Replication studies, in which scientists closely match the study setup and analysis reported in previous work to test whether they find the same results, rose to fame in psychology with an influential multi-lab study led by Brian Nosek in 2015 ( The work consisted of the replication of 100 studies, of which 97 studies had reported a significant result in the original publication. In the replication, only 35 resulted in statistically significant results in the same direction as the original work. The work brought to the fore a concern that had been gaining momentum over previous years: that the way scientific research is conducted, from the initial study plan to the final publication, leaves the door wide open for unreliable studies to be published and for spurious results to be accepted as genuine effects.

Working hand-in-hand with many other initiatives aimed at improving the quality of scientific research, replication studies have played a fundamental role in setting the scientific literature on a stronger footing. They unquestionably continue to play a fundamental role in increasing trust in research, by demonstrating what effects reliably hold, and by revealing what previously established effects should not be taken for granted or require further scrutiny.

Although replication studies are by no means the only highly-powered, rigorous large-scale studies conducted today, they have no doubt contributed to making this type of multi-lab research popular. They also led to a better understanding of the nature of studies that produce robust inferences in psychology, and shed light on underappreciated pitfalls in research practices. The knock-on effect of these valuable lessons is a positive influence on the field at large.

One of the tricky questions that this type of research has prompted is that of standardization and generalization- the wider meaning of how results relate to the exact matching of study conditions. Reviewing the implementation of ostensibly the same paradigm, has in some instances revealed an unexpected lack of standardization, with vast variation between different implementations of a task (see for examples). One the one hand, this variation can be problematic, as it raises the question whether different researchers on a topic are measuring—or indeed talking about—the same phenomenon. On the other hand, systematic comparisons of implementation conditions may explain contradictory findings1. Establishing the same pattern of behavior across different implementations may endow the replicated finding with more credibility - and an enlarged prospect of real-world relevance. Replication studies that not only closely reproduce an existing version of a study setup and analysis, but in addition test its generalizability to different versions (e.g., of a task) or new contexts (e.g., real-life interventions for lab-based studies) have a tremendous potential to deepen our understanding of what past results mean.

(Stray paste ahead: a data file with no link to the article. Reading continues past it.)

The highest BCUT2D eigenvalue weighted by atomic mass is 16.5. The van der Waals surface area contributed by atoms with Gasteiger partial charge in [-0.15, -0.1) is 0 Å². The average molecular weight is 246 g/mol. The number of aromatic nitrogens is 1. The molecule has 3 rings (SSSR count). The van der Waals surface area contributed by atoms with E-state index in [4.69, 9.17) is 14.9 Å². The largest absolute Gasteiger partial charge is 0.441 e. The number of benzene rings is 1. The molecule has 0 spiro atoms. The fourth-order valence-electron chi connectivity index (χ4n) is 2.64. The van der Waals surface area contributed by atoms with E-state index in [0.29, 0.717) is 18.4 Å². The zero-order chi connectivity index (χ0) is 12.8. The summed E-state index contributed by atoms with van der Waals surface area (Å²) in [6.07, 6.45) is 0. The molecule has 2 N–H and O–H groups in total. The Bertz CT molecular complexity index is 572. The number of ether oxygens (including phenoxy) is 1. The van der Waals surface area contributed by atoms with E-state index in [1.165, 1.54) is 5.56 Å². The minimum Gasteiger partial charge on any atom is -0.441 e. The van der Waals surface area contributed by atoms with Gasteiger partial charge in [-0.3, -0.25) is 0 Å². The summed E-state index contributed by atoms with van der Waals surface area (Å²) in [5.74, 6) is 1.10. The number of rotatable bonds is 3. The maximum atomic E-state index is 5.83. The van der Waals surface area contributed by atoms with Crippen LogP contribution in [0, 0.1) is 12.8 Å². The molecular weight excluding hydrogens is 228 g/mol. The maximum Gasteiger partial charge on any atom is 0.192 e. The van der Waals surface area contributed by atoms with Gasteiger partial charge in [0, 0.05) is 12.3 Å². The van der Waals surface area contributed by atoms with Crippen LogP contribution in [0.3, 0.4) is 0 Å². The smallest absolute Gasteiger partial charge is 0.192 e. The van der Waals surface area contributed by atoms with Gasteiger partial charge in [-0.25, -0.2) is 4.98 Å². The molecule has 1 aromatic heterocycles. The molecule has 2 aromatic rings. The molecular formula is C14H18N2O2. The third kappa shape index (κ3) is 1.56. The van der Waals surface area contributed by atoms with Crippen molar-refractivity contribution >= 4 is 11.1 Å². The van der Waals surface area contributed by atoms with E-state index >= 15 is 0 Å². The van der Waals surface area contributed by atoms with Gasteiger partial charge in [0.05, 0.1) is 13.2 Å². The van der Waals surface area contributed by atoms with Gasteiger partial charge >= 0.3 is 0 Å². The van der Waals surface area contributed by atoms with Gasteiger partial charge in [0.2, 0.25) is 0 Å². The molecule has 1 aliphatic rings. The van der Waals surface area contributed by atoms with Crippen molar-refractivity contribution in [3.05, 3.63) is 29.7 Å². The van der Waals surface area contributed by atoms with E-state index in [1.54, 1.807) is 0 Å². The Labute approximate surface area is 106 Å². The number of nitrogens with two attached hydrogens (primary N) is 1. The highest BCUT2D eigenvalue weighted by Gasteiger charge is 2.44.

“Establishing the same pattern of behavior across different implementations may endow the replicated finding with more credibility—and an enlarged prospect of real-world relevance.”

Multi-lab replication studies that bring together many collaborators from different countries can also help to address another long-standing issue of psychological research: a fundamental lack of work that reflects global diversity. An overwhelming number of studies still rely on participants who are living in Global North/Western nations, who are often university students or university educated. Standard replication studies may demonstrate whether specific effects reliably co-occur in a population that closely matches the original sample. But if it is the aim of psychology to uncover universal effects or delineate their boundaries, what the field needs are generalization studies, regardless of where the original effect was first established2. Ultimately, this is also necessary to ensure that any intervention aimed at addressing a particular problem is designed keeping in mind the prevalence of the issue in each population.

Communications Psychology and the Human Behavior team at Nature Communications welcome both direct replication studies that aim to test the robustness of previously established effects and generalization studies that critically investigate the degree to which these effects hold across different settings and populations. The present call is specific to studies in psychology and closely neighboring fields, such as animal models of human cognition, behavioral or neuroeconomics, education, and (computational) psychiatry. The journals will prioritize peer-review of work that focuses on effects that are of continuing relevance to the discipline, but not yet convincingly supported by the literature. Submissions are welcome as standard research articles or in the Registered Report format and submissions in 2022 and 2023 will become part of a cross-journal special collection.

Submissions as Registered Reports should follow the journals’ standards detailed in the Nature Communications and Communications Psychology guides to authors. For submissions in the format of a standard research article preregistration will be considered favorably in the editorial evaluation. More information about preregistration policies at Communications Psychology and Nature Communications, as well as standards for statistical reporting, including for null results are available on the journals’ webpages.

We are looking forward to receiving your submissions as we see supporting this type of work as an investment in the future of psychology.